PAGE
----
11:32 AM

#534 - New “CKM” Drugs, Onychomycosis Rx, Getting Angry?

Take 3 – Practical Practice Pointers©

From the Literature

1)  Estimating the Benefit of All the New “CKM” Drugs


As we read in Take 3 # 528, cardio-kidney-metabolic (CKM) syndrome is advocated to be a new major sphere of concern in practice. Because of drugs like glucagon-like peptide (GLP)-1 agonists, sodium glucose cotransporter (SGLT)-2 inhibitors, and non-steroidal mineralocorticoid receptor antagonists (ns-MRAs), the American Heart Association (AHA) and American College of Cardiology (ACC) guidelines have begun to shift to a more holistic view of risk – encompassing heart, kidney, and metabolic disease as a product of intersecting and somewhat synergistic risk factors.

But how effective are these new drugs in actually taming risk in these patients? A new statistical modeling study makes some educated guesses. This study uses individual patient data (which is great) from 2 large SGLT-2 trials (CREDENCE and CANVAS), study level data (which is good) from eight studies of GLP-1 agonists, and study level data from 2 trials of finerenone (an ns-MRA). The authors combined this data to project the likelihood of MACE (major adverse cardiac events – cardiovascular death, non-fatal myocardial infarction, and non-fatal stroke) when these drugs were used in various combinations (including all together) in patients with diabetes and albuminuria. The authors had to make a lot of assumptions to combine this data for analysis, but generally offered sound reasons for their methods or based them on previous studies in the field.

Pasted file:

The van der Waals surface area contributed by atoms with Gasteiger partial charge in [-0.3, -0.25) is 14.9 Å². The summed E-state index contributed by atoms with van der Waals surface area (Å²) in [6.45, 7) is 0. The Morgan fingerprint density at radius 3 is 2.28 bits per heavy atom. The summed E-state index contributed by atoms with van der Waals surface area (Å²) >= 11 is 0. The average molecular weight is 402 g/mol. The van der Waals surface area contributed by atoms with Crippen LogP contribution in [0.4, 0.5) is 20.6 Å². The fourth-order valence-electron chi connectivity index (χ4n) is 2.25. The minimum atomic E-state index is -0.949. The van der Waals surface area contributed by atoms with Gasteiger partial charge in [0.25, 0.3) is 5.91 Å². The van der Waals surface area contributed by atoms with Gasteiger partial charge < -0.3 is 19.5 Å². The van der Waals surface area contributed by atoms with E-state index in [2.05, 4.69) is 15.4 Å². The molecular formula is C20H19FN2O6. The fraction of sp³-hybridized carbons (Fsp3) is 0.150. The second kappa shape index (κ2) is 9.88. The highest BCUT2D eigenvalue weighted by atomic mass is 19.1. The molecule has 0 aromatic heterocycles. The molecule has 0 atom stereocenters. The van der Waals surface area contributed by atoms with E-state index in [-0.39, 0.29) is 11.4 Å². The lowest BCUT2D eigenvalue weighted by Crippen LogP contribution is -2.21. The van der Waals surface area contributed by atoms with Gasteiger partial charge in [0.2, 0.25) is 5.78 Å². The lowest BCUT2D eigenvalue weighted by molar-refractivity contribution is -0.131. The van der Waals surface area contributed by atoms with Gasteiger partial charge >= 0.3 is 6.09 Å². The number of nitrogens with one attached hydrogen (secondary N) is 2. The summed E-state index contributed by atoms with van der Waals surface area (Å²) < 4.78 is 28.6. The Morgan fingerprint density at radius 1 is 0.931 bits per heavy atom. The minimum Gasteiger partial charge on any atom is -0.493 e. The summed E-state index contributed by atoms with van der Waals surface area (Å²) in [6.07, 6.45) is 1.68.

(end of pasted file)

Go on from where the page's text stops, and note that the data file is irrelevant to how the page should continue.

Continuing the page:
The absolute risk differences (which are more useful than relative statistics like hazard ratios) presented in this study were calculated over three years. For the combination of all three agents (plus renin-angiotensin system blockade with ACE inhibitors or ARBs) vs. “usual care” there was a decrease in the risk of MACE by 4.4% (95% confidence interval (CI) 3.0 to 5.7, number needed to treat 23). The authors also estimate an all-cause mortality reduction of 3.1% (NNT ~ 33).